The Last Emperor
Winner of nine Academy Awards, this 1987 epic from Bernardo Bertolucci tells the story of the final Emperor of China. Given the title at an extremely young age, his status dominates his life, yet he remains strangely powerless to the changing cultural and political climate around him. It’s a surprisingly conventional film from Bertolucci, whose films, at least those that I’ve seen (Last Tango In Paris, The Conformist, The Dreamers), are fairly oblique and challenging. The more straightforward presentation of this one was something of a surprise. What wasn’t surprising was just how gorgeous the look of the film is, and there are several moments that are pretty spine-tingling just because of the sheer monumental scope of the production. Equally impressive is the score from Ryuichi Sakamoto and David Byrne. However, there is one aspect of the production that I found continually distracting, which is that all of the actors speak in English. Maybe it’s because I’ve seen so many subtitled Chinese films, but watching the Chinese actors speaking English the entire time was strangely off-putting. The result was, despite the pedigree of the director, a film that almost felt like a “Hollywood-ized” version of the story. It doesn’t help that there is a supporting performance from Victor Wong, who I’ll always remember from the 3 Ninjas films that pervaded my childhood. I ended up watching the film more for its filmmaking technique and scope, rather than anything related to character or emotion, but I can see it being one of those types of films that reveals more of itself over multiple viewings. 8/10.
There hasn’t been a Studio Ghibli film yet that I’ve been actively disappointed by, and this 1994 film from Isao Takahata is no different. Most Ghibli films tend to contain some kind of environmental message, but usually it’s presented mainly as subtext. This film moves that focus right up to the forefront, as the narrative follows a group of shape-shifting raccoons who decide to fight back against the humans’ plans to destroy their forests. To use a shallow comparison, it’s like a Japanese version of Over The Hedge, without the forced pop culture humor and celebrity voices. That 2006 DreamWorks film also didn’t have anatomically-correct raccoons, who at various times throughout the story use their “raccoon pouches” as parachutes and weapons. Apparently this is a common thing in Japanese folklore, but I would imagine viewers from elsewhere, American viewers especially, getting a juvenile kick out of some of the material. Because of this, out of all of Studio Ghibli’s films, it might be the one most tailored specifically to Japanese audiences. There’s quite a bit of narration, probably more so than what was needed, and the nature of the story means there’s never one central protagonist, which makes keeping track of characters somewhat confusing. Still though, there is plenty here that Ghibli fans will find wonderful. The shape-shifting ability of the raccoons leads to several cleverly-surreal moments, none more spectacular than when the raccoons stage an elaborate parade for the local humans. Despite its quite goofy elements, there is one moment near the end that I found incredibly touching. So, much like every other Ghibli films, it’s the complete package. Maybe not one for the very little ones though. 9/10.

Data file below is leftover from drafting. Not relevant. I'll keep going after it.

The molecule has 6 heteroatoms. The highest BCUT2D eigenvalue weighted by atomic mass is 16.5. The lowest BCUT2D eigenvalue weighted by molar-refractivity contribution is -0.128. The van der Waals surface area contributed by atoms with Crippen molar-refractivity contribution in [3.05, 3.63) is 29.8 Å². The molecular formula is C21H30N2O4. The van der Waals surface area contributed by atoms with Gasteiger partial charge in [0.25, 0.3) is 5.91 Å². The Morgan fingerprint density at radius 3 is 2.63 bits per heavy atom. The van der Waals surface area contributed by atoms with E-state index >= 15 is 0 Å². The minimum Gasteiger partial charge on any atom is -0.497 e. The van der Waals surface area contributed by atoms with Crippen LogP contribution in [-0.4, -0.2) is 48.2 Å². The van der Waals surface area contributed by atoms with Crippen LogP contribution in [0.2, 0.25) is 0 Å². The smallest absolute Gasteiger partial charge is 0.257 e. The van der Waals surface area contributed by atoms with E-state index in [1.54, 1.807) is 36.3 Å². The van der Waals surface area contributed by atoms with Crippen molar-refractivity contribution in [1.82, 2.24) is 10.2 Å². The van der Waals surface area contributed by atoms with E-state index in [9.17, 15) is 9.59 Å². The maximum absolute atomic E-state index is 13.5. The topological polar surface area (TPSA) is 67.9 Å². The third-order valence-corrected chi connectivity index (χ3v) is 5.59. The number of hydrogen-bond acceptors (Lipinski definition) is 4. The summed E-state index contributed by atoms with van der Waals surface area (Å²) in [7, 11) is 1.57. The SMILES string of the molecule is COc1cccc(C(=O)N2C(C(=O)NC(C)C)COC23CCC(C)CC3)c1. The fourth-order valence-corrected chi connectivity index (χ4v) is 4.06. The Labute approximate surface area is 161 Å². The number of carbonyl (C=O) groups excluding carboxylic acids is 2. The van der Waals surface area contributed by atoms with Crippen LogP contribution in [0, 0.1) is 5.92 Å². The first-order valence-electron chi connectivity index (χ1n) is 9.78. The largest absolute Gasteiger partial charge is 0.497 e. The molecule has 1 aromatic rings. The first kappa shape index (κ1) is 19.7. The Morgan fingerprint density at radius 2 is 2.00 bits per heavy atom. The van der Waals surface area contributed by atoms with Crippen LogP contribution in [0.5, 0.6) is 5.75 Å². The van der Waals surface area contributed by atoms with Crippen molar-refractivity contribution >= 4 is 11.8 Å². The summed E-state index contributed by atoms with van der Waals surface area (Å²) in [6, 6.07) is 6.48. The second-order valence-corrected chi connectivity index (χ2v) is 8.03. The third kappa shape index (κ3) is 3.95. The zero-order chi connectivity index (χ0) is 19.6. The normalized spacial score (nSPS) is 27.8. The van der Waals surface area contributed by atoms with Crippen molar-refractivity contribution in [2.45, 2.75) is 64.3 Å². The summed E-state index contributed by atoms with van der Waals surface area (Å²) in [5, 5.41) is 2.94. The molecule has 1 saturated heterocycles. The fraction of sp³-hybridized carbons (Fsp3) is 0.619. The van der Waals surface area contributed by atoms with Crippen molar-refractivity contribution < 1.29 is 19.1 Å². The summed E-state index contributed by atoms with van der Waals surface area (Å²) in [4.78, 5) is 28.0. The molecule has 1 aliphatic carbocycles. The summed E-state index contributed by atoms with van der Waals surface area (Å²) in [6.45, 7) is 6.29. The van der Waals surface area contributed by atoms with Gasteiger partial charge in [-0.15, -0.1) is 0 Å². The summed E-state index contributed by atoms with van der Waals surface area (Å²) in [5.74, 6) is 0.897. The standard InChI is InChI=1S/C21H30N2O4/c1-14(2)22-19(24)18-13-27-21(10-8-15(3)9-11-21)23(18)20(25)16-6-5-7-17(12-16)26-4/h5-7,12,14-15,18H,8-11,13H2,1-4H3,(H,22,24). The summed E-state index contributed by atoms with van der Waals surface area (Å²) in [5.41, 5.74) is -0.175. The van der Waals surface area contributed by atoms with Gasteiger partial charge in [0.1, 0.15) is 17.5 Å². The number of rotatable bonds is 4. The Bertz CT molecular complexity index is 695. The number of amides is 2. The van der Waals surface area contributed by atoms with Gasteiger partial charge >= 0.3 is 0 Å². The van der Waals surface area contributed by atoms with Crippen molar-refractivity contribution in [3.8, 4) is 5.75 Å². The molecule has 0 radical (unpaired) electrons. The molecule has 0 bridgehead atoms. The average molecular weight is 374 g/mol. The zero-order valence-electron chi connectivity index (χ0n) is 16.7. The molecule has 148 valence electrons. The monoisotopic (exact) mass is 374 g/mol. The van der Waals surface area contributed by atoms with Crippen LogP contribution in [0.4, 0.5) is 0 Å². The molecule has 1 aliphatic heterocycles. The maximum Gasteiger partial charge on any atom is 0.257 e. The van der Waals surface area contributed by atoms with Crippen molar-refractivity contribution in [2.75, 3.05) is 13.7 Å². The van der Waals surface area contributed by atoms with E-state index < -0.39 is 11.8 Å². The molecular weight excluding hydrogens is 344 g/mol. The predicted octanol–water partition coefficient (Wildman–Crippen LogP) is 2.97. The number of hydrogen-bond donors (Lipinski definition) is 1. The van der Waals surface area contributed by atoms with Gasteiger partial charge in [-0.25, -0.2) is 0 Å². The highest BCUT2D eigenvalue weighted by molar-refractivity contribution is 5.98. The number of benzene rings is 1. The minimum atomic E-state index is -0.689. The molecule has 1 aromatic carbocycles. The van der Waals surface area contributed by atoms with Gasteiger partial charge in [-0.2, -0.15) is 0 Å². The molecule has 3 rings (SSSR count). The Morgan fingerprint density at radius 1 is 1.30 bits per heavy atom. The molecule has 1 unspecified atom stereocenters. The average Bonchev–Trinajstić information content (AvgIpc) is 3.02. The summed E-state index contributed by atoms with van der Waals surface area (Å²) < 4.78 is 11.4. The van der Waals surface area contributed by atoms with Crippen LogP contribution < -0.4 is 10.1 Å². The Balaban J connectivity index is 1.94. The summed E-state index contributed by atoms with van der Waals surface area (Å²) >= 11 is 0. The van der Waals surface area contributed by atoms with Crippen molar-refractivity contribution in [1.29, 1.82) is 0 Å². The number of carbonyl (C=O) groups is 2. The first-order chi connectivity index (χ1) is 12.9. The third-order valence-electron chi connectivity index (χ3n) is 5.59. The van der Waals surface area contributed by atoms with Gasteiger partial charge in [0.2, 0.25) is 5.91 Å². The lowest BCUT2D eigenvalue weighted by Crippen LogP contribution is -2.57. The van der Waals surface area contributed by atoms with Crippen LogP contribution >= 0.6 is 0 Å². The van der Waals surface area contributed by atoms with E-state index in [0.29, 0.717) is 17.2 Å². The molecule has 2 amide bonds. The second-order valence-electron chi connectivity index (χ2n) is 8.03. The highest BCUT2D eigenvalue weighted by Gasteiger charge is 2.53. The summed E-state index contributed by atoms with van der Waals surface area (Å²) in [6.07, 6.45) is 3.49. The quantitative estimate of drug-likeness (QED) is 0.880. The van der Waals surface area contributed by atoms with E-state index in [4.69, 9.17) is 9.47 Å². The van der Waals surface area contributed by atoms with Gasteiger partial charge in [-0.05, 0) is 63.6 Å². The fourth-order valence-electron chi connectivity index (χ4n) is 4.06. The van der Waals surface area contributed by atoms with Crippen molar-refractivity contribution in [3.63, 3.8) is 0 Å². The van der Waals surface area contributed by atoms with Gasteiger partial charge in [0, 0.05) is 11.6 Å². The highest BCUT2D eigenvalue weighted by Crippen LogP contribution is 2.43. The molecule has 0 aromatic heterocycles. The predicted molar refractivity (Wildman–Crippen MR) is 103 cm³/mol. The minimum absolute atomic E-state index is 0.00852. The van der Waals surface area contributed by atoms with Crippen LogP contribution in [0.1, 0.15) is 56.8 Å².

Doug Liman directs this 2010 film about the real-life story of Valerie Plame, who through a series of complicated events was ousted as a CIA agent and forced to resign under pressure from the U.S. government. Naomi Watts and Sean Penn both give strong, understated performances (which for Penn is really saying something) as Plame and her husband Joe Wilson, respectively. The filmmakers make no secret of their feelings towards the Bush administration, with the central thesis being that there was an active attempt to suppress information, or rather lack of information, concerning the presence of WMDs in Iraq. When Joe Wilson’s opinions are twisted into validating the Bush administration’s rationale for war, he speaks out in defense of himself. When this happens, the government leaks out information about his wife’s profession, and she is forced to resign. As a result, the film argues, lives were lost in covert operations around the world. The film does occasionally stumble when tying everything back to the greater picture. Several scenes are almost comically on-the-nose in expressing the film’s point-of-view, particularly a couple early dinner scenes where obnoxious dinner guests rant on about politics, but only on the baseline understanding fed to them by the media. A later scene when Sean Penn has a brief conversation with a cab driver also feels like the filmmakers sledge-hammering the point home. The film is more effective when dealing with the personal relationship between Joe and Valerie, and how the events effect their understanding of each other’s beliefs and values. I’m not sure why the film kind of came and went with so little fanfare; it seems like the kind of film that should have been embraced by Hollywood. I don’t think anyone is going to mistake it for a great political thriller, but even with its particular shortcomings, I’d rather see films like this in the theaters than most of what we see nowadays. 6/10.